4) A constitution can significantly alter the High Court, determining who nominates and confirms Justices, and how long these serve. And by detailing an more limited appeal process. BUT the constitution must meet the rights specifications of the Declaration. (Note that, by appointing the right Justices, one can turn off rights mandated by the Declaration. But, eventually, appointees will rebel, returning to the Declaration, although it may take a decade of more. The point being that the Knesset, if mandated to confirm, could “win” for a while.)

    The logic is there. And I think the actions of fortress nationalist MK’s are pressing High Court Justices to defend themselves, and their institution, by returning to the Declaration as a constitutional document in itself. It is NOT true that Israel is completely bereft a constitution.

  5. I also think it’s interesting how jurists are already describing this law as unconstitutional. Would that we had a constitution!

    Anyway, almost as bad as the law itself is the pattern we’ve gotten into of running to the High Court as the Place of Refuge of the Left. Very unhealthy situation.

    Now let’s see what happens when an Orthodox Jew appeals to the rest of us not to ride buses or take planes on Shabbos. Will Egged and Arkia sue her for violating the boycott law?

  6. I think that Israel should adopt the US boycott law and be just as democratic as that country:

    The Antiboycott laws under the U.S. Export Administration Act of 1979 [as amended in August 1999] were written specifically to protect Israel from the Arab League and other Moslem countries.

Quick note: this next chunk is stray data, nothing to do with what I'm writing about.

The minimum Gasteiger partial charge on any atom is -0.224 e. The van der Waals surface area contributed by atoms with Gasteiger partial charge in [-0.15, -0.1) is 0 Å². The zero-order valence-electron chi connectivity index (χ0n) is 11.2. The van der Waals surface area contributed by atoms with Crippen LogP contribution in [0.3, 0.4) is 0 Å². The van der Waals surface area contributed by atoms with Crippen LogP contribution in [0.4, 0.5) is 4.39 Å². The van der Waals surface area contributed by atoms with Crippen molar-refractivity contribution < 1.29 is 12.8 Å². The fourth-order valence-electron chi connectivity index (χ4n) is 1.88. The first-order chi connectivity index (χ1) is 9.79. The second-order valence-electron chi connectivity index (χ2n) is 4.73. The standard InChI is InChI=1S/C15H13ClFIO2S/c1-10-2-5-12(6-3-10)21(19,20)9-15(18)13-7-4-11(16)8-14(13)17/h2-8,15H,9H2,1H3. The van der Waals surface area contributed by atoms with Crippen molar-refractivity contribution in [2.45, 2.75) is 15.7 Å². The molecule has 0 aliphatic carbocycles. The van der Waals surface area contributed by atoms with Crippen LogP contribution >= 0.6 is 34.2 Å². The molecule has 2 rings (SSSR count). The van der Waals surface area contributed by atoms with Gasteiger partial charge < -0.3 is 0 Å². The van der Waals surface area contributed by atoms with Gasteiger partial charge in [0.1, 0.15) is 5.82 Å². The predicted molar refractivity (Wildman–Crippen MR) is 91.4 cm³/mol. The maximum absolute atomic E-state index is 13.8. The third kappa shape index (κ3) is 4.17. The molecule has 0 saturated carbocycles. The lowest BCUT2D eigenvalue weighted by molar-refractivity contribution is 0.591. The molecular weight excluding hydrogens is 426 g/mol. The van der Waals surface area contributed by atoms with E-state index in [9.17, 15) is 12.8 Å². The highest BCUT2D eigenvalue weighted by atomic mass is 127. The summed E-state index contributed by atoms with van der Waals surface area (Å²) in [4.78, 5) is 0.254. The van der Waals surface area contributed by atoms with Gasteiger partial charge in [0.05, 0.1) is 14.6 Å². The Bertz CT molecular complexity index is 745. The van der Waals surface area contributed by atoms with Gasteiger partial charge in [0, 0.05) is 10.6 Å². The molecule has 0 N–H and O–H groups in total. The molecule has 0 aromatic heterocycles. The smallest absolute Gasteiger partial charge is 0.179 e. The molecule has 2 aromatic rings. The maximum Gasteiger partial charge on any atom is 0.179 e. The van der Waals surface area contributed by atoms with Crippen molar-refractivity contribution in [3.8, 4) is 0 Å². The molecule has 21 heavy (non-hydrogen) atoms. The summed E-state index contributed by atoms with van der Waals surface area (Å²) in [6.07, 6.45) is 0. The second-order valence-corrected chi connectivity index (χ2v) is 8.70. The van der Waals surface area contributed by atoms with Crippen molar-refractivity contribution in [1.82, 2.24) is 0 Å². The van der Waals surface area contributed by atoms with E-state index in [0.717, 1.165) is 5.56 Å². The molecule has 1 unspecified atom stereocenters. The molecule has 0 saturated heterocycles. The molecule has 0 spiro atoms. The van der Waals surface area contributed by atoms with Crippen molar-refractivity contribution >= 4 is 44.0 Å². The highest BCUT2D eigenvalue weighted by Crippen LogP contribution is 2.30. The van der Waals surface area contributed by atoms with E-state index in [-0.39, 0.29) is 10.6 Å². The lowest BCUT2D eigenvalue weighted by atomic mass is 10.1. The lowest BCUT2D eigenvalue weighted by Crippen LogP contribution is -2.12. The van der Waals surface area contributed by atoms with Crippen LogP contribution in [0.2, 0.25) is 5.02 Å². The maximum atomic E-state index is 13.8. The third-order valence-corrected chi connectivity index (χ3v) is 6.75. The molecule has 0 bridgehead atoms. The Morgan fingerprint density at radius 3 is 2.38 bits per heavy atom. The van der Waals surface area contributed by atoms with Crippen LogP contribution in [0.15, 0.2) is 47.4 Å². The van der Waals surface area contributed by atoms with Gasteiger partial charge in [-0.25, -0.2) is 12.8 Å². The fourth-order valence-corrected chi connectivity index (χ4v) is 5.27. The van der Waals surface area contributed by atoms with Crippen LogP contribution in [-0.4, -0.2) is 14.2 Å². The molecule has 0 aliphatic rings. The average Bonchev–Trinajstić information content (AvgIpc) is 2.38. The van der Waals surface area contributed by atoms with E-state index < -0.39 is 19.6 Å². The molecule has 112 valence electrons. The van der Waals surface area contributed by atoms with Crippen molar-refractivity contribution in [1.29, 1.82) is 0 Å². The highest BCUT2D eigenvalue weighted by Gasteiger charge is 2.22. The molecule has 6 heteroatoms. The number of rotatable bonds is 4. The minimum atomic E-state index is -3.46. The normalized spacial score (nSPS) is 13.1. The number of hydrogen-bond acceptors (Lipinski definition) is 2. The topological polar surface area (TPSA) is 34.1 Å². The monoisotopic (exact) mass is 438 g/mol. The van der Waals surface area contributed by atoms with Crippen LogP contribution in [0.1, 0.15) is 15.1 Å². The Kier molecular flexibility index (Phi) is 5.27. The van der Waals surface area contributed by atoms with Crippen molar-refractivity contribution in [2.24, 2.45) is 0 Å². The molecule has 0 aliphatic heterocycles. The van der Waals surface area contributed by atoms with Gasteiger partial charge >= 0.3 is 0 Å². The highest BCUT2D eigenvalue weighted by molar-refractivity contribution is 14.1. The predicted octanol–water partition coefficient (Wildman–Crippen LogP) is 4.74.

On Monday, July 11, 2011 the Knesset [the Israeli Parliament] passed an Antiboycott law against those who promote and call to boycott Israel.

    Israel’s Attorney-General claims that the Israeli boycott laws’ border on unconstitutionality. A look at the U.S. Antiboycott laws objectives, should be helpful in defending the Israeli law.

    “The [U.S.] Antiboycott laws discourage, and in some circumstances, prohibit U.S. companies from furthering or supporting the boycott of Israel sponsored by the Arab League, and certain Moslem countries, including complying with certain requests for information designed to verify compliance with the boycott. Compliance with such requests may be prohibited by the Export Administration Regulations (EAR) and may be reportable to the Bureau.”

    The U.S. Laws Prohibits among others:

    “Agreements to refuse or actual refusal to do business with or in Israel or with blacklisted companies.
    “Agreements to discriminate or actual discrimination against other persons based on race, religion, sex, national origin or nationality.
    “Agreements to furnish or actual furnishing of information about business relationships with or in Israel or with blacklisted companies.